The home-buying advocates from the nonprofit National Association of Exclusive Buyer Agents (NAEBA) encourage all real estate professionals to embrace the principles of the U.S. Fair Housing Act and work to promote greater equity and inclusion in the housing market.
MESA, Ariz., April 24, 2023 /PRNewswire-PRWeb/ — April is recognized as Fair Housing Month, a time to highlight the importance of fair housing practices and promote equal housing opportunities for all individuals.
The nonprofit National Association of Exclusive Buyer Agents (NAEBA) urges all real estate professionals to embrace the U.S. Fair Housing Act’s principles and promote housing equality. NAEBA suggests the following:
- Real estate professionals can educate themselves about the Fair Housing Act and its prohibitions against discrimination.
- Real estate professionals can be aware of their own biases and how they may impact client interactions.
- Real estate professionals can actively seek out clients from diverse backgrounds.
- Real estate professionals can represent clients fairly and without prejudice.
- Real estate professionals can speak out against discrimination in housing.
“It is the responsibility of real estate professionals to fight against discrimination in the housing market,” said NAEBA president Richard Rosa of Buyers Brokers Only, LLC. “By upholding the principles of the Fair Housing Act and working to promote greater equity and inclusion in our communities, we can help create a more just and equitable society for all.”
The Fair Housing Act was designed to combat discrimination by providing legal protections to individuals seeking to rent, buy, or finance a home. Under the Act, it is illegal for landlords, real estate agents, lenders, or other housing providers to discriminate against people based on their race, color, religion, sex, national origin, disability, or familial status. Some states provide additional protections.
“Fair Housing Month is a potent reminder to treat all home buyers equally without regard to any of the protected classes,” said past NAEBA president Andrew Show of Columbus, Ohio-based Buyer’s Resource Realty Services. “The only thing that should determine where a buyer chooses to buy is their financial capability – period!”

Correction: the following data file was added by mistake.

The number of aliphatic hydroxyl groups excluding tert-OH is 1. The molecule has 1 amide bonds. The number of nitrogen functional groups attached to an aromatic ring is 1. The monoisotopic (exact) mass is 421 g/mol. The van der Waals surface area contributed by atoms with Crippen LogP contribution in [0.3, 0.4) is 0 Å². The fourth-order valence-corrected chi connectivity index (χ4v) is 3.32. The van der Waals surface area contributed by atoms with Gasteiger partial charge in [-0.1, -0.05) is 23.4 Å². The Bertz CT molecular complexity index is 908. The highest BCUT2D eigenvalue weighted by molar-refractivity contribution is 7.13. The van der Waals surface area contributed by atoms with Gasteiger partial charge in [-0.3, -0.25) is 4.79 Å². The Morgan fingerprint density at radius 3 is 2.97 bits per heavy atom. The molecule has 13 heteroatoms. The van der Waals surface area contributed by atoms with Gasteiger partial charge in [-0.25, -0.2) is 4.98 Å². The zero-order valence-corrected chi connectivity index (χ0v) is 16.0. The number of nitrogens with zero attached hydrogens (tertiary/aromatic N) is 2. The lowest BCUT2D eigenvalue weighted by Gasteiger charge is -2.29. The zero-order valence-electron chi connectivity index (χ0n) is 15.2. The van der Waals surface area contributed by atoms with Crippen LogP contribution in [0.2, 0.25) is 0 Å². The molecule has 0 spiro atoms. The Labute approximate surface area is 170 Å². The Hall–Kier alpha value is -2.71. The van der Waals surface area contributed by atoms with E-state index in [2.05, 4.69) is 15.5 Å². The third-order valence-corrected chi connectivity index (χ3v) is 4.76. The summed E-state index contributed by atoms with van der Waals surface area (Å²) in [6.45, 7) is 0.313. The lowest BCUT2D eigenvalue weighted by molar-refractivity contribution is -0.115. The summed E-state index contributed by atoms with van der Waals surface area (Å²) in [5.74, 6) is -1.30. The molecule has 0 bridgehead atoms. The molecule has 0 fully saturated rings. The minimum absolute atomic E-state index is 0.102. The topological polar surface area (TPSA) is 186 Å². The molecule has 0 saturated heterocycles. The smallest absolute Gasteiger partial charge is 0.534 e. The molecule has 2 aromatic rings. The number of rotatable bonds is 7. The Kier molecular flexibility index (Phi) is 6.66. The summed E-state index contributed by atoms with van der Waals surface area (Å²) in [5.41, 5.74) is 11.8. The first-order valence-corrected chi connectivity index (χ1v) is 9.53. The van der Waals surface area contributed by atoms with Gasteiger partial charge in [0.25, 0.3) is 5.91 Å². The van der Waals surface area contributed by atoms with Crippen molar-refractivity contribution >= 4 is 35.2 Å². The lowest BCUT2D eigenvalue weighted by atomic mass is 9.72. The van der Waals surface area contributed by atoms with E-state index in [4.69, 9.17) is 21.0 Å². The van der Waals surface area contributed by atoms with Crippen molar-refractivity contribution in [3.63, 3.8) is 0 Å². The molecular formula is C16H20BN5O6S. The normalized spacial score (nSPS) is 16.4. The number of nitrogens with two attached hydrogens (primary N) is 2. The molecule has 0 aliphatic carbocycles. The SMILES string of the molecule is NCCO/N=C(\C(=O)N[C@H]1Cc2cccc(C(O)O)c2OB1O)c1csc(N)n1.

Members of the National Association of Exclusive Buyer Agents (NAEBA) believe there is a better way of working in the real estate industry. NAEBA members voluntarily dedicate their careers to exclusively representing home buyers, providing fiduciary-level duties to protect home-buying consumers. We are committed to promoting fair housing and eliminating discrimination in housing to ensure equal opportunities for all individuals. Exclusive buyer agents are 100 percent loyal to home buyers 100 percent of the time and work at real estate brokerages that do not ever represent home sellers. NAEBA members are true buyer agents.
NAEBA members do not accept listings, advertise properties for sale, or represent home sellers; therefore, its members avoid the conflicts of interest common at traditional real estate companies, which attempt to represent both buyers and sellers in the same transaction.
Consumer advocates created NAEBA in the mid-1990s to fill the void faced by homebuyers and start a professional association that would provide home buyers with a higher standard of ethics.
NAEBA also matches home-buying consumers with its members around the country for no additional cost.
ABOUT THE FAIR HOUSING ACT:
The U.S. Department of Housing and Urban Development celebrates Fair Housing in April, and 2023 marks the 55th anniversary of the passage of the Fair Housing Act. The U.S. Fair Housing Act, signed into law by President Lyndon Johnson in 1968, protects people from discrimination when renting or buying a home, getting a mortgage, seeking housing assistance, or engaging in other housing-related activities.
The federal Act prohibits discrimination in housing because of race, color, national origin, religion, sex (including gender identity and sexual orientation), familial status, and disability. Some states recognize additional protected classes.